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Bali: Welcoming to Foreigners Who Don’t Work

Number of Registered Foreign Workers in Bali on the Decline
Radar Bali reports that the number of foreign workers in Bali is reducing year after year, with the Government hoping that local workers will successfully fill the job vacancies created by he exit of alien workers.

Data on file on the Manpower Department and the Ministry of Energy and Mineral Resources (ESDM) in Bali state that the total number of foreign workers in Bali in 2017 reached 3,000 people, reducing to 2,300 workers in 2018.

The head of the Manpower and ESDM in Bali, Ni Luh Made Wiratmi, said: “We hope that these number continue to decline. In that way, local workers can fill strategic jobs formally held by foreigners.”

Wiratmi said that the presence of foreign workers in Bali continues to be monitored. By undertaking periodic inspections at a number of companies, the monitoring team comprised of officials from Immigration, the Police, and the Department of Manpower data on foreigners working is collected.

Reports from the public and follow up investigations have managed to help officials  detect labor law violations by foreigners living in Bali.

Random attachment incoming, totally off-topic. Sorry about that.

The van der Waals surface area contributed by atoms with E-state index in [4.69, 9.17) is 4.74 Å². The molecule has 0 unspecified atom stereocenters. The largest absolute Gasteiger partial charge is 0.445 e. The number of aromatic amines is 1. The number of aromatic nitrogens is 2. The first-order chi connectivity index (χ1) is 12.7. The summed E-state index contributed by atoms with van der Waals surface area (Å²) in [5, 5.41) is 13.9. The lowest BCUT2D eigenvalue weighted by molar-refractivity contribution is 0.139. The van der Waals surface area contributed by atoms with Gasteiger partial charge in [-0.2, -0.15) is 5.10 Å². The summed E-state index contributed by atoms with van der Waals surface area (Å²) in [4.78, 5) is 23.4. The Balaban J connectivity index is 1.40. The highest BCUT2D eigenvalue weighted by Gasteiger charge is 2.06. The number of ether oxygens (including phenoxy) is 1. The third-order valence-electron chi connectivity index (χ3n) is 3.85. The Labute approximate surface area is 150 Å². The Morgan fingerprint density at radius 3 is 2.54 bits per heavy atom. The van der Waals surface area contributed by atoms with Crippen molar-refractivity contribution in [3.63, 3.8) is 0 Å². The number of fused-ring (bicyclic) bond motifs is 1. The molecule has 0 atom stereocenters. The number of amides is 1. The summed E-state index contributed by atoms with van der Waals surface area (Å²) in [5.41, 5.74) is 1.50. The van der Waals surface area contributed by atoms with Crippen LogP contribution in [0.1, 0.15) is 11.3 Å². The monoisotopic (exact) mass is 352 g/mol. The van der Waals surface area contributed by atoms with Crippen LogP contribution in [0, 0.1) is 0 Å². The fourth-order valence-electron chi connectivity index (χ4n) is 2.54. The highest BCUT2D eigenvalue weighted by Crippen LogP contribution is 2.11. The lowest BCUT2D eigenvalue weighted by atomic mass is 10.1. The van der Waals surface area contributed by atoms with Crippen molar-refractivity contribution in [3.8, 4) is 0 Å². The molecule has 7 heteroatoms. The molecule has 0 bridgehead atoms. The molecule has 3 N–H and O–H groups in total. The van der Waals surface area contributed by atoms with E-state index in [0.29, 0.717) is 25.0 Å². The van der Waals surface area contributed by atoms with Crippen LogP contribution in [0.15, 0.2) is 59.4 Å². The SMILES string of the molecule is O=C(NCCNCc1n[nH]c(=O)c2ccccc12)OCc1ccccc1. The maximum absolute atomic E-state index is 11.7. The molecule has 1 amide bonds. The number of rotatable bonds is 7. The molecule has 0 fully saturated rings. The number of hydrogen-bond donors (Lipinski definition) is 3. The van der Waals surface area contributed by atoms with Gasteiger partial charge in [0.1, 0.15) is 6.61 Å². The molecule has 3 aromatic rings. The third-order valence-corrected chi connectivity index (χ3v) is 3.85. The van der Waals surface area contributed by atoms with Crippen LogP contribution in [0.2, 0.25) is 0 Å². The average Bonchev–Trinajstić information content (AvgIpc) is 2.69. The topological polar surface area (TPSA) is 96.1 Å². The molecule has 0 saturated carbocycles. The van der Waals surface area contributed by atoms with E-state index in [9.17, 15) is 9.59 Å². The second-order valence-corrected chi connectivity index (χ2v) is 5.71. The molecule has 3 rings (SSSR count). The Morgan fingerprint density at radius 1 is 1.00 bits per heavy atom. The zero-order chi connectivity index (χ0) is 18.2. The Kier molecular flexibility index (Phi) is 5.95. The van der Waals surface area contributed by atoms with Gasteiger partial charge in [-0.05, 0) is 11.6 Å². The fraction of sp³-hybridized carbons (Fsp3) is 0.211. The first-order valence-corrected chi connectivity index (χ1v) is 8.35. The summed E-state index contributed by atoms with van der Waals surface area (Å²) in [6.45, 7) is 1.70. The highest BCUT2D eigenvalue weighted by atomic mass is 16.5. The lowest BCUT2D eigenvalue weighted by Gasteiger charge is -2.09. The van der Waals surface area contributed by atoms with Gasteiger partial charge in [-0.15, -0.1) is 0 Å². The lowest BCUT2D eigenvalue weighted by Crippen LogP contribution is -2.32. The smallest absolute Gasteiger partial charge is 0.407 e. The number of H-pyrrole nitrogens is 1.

“In 2017, several people were detected working without permits (IMTA) in Bali and were deported by immigration,” said Wiratmi. “Many of the violations we discover are administrative errors that we help correct.”

The form of the administrative violations often happens through the simultaneous placement of foreign workers in several companies at the same time or discovering a worker in a role inappropriate to his authorized job title.

“The jobs held by foreigners,” explained Wiratmi, “must be as managers, not as human resource directors or lower. How can a security guard job be filled by a foreigner?”

According to the current regulations, every foreign worker must be accompanied by a local worker. This is intended to ensure that a continual transfer of technology takes place. In this way when a foreigner's work period ends he can be replaced by a local worker. “Every foreign worker must be accompanied by one local worker,” she reminded.

Every foreign worker in Indonesia pays a training fee of Rp. 13 million each year, but Wiratmi said there was no specific target to be collected from this source.

Most foreigners working in Bali are centered in the southern regency of Badung working in the hotel and restaurant sectors. There are also many foreigners working as marketing managers, a step done in order to lure overseas visitors to Bali.

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